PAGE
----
Edith Wyschogrod, 1930–2009

August 25, 2009
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Edith Wyschogrod, an influential philosopher of religion and Press author, died on July 16 at the age of 79. Over the years, the Press published two of her books, as well as an essay on value in Critical Terms for Religious Studies. Her Saints and Postmodernism was a key book in our Religion and Postmodernism series.
Mark C. Taylor, a long-time Press author, was close friends with Wyschogrod for more than three decades. We asked him for his remembrance of this extraordinary woman, and he offered this thoughtful memorial.

To speak from the burial place is to inhabit a terrain that is not a terrain, an exteriority that is the non-place of ethics, the “space” of authorization of historical narrative.—Edith Wyschogrod, An Ethics of Remembering
Edith Wyschogrod now speaks to us from the burial place—speaks to us from the non-place of ethics she probed so thoughtfully, speaks to us of spirit and ashes, saints and terrorists, calculation and the incalculable, memory and forgetfulness. Memory and forgetting she taught us are never innocent but are ethical acts for which each individual must take responsibility. How to remember? How to forget?
I first met Edith over thirty years ago and for the following three decades we talked every other week. Our conversations ranged from the professional and political to the philosophical and personal. Edith was a person of enormous intelligence, insight, balance and, yes, wisdom. She returned to graduate school after raising a family and over the years rose to positions of considerable influence in the academy. After teaching at City College of New York, Edith moved to Rice University, where she became the J. Netown Razyor Professor of Philosophy and Religion. As her reputation grew, she gained national prominence as a member of American Academy of Arts and Sciences and the President of the American Academy of Religion. During the years when the culture wars were raging, Edith was often a voice of reason, who was able to persuade the most entrenched opponents to communicate and cooperate.
Though her interests were broad and diverse, consistent issues run through all of her writings. Edith was the first person to introduce the work of Emmanuel Levinas to an American audience. In her 1974 book, Emmanuel Levinas: The Problem of Ethical Metaphysics, she explored the themes of justice, alterity, gift, and ontology in a way that brought together post-Heideggerian continental philosophy with the Jewish tradition. A decade later these issues became the preoccupation of a generation of younger scholars in the study of religion. Her subsequent book, Spirit in Ashes: Hegel, Heidegger and Man-Made Mass Death (1985), extends her analysis to the relation of modern philosophy to the logic and ideology of twentieth-century death camps. As her interest in contemporary continental philosophy grew, Edith continued to probe ethical questions in unexpected ways. In Saints and Postmodernism: Revisioning Moral Philosophy (1990) and An Ethics of Remembering: History, Heterology and the Nameless Others (1998), she effectively refutes critics who insist postmodernism is blind to ethical questions and is irredeemably nihilistic. In her philosophical writings as in her personal life, Edith always sought to bring together those who deeply disagree. Throughout her entire career, she attempted to establish a civil dialogue between continental and analytic philosophers.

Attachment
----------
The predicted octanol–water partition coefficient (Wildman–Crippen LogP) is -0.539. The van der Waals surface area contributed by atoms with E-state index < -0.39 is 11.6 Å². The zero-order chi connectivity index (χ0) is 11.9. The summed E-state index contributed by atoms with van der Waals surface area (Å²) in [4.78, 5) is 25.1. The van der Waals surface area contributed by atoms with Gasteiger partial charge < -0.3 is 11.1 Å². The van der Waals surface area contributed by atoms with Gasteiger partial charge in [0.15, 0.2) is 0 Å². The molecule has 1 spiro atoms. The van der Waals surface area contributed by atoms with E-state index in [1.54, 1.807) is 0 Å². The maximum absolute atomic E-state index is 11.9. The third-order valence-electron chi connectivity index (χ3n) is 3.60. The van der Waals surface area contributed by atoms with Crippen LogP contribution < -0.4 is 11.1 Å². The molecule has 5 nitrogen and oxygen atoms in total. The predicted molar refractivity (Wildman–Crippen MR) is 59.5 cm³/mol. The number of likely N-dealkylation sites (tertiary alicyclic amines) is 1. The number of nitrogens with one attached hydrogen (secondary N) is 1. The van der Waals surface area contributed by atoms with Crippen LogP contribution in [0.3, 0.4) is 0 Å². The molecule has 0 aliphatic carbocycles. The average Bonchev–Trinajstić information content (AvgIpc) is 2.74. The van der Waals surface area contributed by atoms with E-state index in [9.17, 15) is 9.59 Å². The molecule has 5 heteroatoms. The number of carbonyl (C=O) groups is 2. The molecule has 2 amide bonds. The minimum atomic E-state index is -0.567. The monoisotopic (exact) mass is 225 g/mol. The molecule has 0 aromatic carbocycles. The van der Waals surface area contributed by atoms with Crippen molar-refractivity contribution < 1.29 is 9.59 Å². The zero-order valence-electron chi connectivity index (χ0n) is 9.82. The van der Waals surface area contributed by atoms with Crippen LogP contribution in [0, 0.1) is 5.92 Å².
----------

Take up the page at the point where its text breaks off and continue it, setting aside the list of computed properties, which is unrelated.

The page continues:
Edith’s interests were not, however, limited to philosophy and theology. A life long student of dance and lover of art, she not only analyzed but also drew inspiration from some of the greatest modern artists. Edith steadfastly resisted the trend toward greater specialization and expanded, rather than narrowed, her research, teaching and writing. Her final book, Crossover Queries: Dwelling with Negatives, Embodying Philosophy’s Others (2006), demonstrates how deeply she immersed herself in the natural sciences and questions related to technology. Though wary of many current developments, Edith’s profound understanding of the horrors of the twentieth century did not dim her hope for the possibilities of the twenty-first century.
Books alone do not tell the story of a life. In her devotion to teaching and commitment to family and friends, Edith embodied her ethical commitments in everyday life. In her later years, Edith lectured and wrote about altruism. Having first become interested in this vexing issue in her study of the death camps, she became preoccupied with the logic and motivation of altruistic acts. I suspect she never fully realized the extent to which her investigation of altruism was, in fact, of her own life. Edith was always there when you called and you could trust her absolutely. There are very, very few people of whom I would make that claim.
Part of what made Edith Wyschogrod so special was her sense of proportion. She knew what counts and what doesn’t count—and often her calculations were at odds with others. Edith understood what so few in the academic life do not: at the end of the day—and it is now the end of the day—it is more important to discuss baseball with your grandson than it is to discuss philosophy and theology with colleagues.
I am writing these words on a crystal clear August morning as the sun is rising on the beautiful Berkshire Mountains. Edith and I usually would talk early on Saturday mornings. Sometimes our conversations were about our work or the difficulties we were having with colleagues but more often we discussed the seemingly trivial matters that often turn out to be most important. I miss Edith and our long conversations; I still have not accepted that, though I may continue to call, she no longer can answer.—Mark C. Taylor, Columbia University

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